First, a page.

Effects of Galvanic Vestibular Stimulation on Upper and Lower Extremities Motor Symptoms in Parkinson’s Disease
Häner, Daniela M.C.
- Journal Article
Rights / licenseCreative Commons Attribution 4.0 International
As a neurodegenerative movement disorder, Parkinson’s disease (PD) is commonly characterized by motor symptoms such as resting tremor, rigidity, bradykinesia, and balance and postural impairments. While the main cause of PD is still not clear, it is shown that the basal ganglia loop, which has a role in adjusting a planned movement execution through fine motor control, is altered during this disease and contributes toward the manifested motor symptoms. Galvanic vestibular stimulation (GVS) is a non-invasive technique to influence the vestibular system and stimulate the motor system. This study explores how the motor symptoms of upper and lower extremities in PD are instantly affected by vestibular stimulation. In this regard, direct current GVS was applied to 11 individuals with PD on medication while they were performing two sets of experiments: (1) Instrumented Timed Up and Go (iTUG) test and (2) finger tapping task. The performance of participants was recorded with accelerometers and cameras for offline processing of data. Several outcome measures including coefficient of variation of the step duration, gait phase, phase coordination index, tapping score, and the number and duration of manual motor blocks (MMBs) were considered for objective quantifying of performance. Results showed that almost all of considered outcome measures were improved with the application of GVS and that the improvement in the coefficient of variation of the step duration, the tapping score, and the number of MMBs was statistically significant (p-value < 0.05). The results of this study suggest that GVS can be used to alleviate some of the common motor symptoms of PD. Further research is required to fully characterize the effects of GVS and determine its efficacy in the long term Show more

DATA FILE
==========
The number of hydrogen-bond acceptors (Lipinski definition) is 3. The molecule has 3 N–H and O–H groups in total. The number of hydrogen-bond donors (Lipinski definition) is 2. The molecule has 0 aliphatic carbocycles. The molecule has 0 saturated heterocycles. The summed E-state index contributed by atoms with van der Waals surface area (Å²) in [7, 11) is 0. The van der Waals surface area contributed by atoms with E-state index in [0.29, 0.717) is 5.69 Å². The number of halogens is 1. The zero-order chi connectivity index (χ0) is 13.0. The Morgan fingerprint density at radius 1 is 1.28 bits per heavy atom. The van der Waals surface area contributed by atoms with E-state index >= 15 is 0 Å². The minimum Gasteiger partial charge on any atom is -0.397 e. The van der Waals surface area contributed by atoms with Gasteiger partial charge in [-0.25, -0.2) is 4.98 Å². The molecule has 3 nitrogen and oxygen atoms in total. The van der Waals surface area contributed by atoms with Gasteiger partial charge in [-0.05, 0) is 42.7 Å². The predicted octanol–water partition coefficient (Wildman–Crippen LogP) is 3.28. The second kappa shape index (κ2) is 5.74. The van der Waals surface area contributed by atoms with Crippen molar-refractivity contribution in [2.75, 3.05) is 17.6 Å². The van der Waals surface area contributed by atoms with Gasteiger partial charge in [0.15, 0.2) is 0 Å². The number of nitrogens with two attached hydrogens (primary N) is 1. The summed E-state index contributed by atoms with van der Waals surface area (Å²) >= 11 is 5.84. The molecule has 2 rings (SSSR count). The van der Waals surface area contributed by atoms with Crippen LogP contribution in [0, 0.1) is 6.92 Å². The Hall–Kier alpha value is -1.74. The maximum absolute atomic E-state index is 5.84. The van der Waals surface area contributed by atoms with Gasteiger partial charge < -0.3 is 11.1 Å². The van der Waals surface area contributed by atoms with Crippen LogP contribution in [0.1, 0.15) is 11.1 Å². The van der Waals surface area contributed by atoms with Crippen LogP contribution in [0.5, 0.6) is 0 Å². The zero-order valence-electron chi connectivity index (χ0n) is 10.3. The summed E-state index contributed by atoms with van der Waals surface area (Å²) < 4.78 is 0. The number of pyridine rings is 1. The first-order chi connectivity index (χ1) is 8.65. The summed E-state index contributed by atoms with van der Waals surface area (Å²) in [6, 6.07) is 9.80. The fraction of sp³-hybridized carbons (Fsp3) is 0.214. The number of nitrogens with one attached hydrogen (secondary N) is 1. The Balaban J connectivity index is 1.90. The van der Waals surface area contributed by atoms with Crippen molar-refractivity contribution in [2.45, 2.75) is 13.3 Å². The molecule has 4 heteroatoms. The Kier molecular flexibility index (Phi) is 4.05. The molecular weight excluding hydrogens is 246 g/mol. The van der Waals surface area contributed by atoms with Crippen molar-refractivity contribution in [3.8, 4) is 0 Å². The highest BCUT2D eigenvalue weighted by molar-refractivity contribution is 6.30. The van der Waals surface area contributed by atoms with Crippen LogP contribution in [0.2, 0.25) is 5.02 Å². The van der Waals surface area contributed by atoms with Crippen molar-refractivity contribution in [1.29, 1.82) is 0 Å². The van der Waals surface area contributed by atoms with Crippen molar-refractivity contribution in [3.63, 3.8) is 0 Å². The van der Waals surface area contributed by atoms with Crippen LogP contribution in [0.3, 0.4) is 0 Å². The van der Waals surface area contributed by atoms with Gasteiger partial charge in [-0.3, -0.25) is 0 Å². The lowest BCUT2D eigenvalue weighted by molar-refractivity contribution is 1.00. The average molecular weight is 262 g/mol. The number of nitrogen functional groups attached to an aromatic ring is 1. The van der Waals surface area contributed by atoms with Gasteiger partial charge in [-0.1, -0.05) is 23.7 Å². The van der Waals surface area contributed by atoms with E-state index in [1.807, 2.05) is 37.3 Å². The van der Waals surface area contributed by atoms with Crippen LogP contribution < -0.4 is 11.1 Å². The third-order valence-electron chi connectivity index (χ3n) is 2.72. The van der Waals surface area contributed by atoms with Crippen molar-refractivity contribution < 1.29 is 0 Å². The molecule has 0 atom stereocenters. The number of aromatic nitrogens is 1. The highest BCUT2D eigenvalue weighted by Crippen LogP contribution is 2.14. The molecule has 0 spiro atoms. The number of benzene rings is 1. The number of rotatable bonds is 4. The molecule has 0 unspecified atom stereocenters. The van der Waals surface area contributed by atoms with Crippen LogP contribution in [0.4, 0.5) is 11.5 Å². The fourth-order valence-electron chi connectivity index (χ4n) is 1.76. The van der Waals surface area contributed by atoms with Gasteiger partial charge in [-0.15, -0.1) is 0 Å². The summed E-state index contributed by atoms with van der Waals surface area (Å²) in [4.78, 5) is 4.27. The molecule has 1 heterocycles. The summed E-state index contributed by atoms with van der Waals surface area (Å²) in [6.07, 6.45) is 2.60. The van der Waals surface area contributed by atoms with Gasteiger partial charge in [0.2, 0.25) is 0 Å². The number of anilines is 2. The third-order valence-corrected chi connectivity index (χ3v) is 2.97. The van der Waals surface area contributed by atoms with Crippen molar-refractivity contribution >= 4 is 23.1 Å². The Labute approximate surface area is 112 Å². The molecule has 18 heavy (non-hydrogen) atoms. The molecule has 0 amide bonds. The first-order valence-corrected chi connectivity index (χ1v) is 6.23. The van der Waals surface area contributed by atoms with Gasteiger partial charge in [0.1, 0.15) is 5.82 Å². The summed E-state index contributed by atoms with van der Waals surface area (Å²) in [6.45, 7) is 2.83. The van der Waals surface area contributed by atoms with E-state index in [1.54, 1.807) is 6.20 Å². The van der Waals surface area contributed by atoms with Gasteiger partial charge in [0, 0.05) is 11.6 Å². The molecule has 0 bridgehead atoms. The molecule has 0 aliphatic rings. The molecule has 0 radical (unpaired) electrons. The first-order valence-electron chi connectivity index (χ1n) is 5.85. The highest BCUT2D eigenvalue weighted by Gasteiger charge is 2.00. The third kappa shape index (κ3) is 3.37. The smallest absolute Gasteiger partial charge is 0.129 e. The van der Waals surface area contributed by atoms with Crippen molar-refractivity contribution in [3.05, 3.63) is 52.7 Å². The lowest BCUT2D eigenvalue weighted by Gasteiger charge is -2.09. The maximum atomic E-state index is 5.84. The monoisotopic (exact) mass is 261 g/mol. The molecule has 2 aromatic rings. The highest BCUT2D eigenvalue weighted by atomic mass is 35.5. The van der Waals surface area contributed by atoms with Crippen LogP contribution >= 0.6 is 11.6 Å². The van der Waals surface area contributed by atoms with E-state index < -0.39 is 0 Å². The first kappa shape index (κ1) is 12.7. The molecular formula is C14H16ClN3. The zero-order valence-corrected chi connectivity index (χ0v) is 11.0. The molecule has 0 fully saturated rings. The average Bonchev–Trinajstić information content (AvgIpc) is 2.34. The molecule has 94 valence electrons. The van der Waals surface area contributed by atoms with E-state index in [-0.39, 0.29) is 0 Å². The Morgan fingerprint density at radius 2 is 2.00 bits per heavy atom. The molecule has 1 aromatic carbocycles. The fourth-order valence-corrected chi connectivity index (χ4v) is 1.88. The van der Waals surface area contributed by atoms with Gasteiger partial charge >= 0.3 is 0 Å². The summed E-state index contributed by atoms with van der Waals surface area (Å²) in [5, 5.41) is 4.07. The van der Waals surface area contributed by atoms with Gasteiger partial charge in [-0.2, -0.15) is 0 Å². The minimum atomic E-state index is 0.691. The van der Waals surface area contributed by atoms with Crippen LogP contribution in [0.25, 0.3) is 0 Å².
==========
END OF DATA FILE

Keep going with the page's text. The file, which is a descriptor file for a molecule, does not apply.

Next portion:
Journal / seriesFrontiers in Neuroscience
Pages / Article No.
PublisherFrontiers Research Foundation
SubjectParkinson's disease; iTUG test; Galvanic vestibular stimulation; Gait analysis; Finger tapping task
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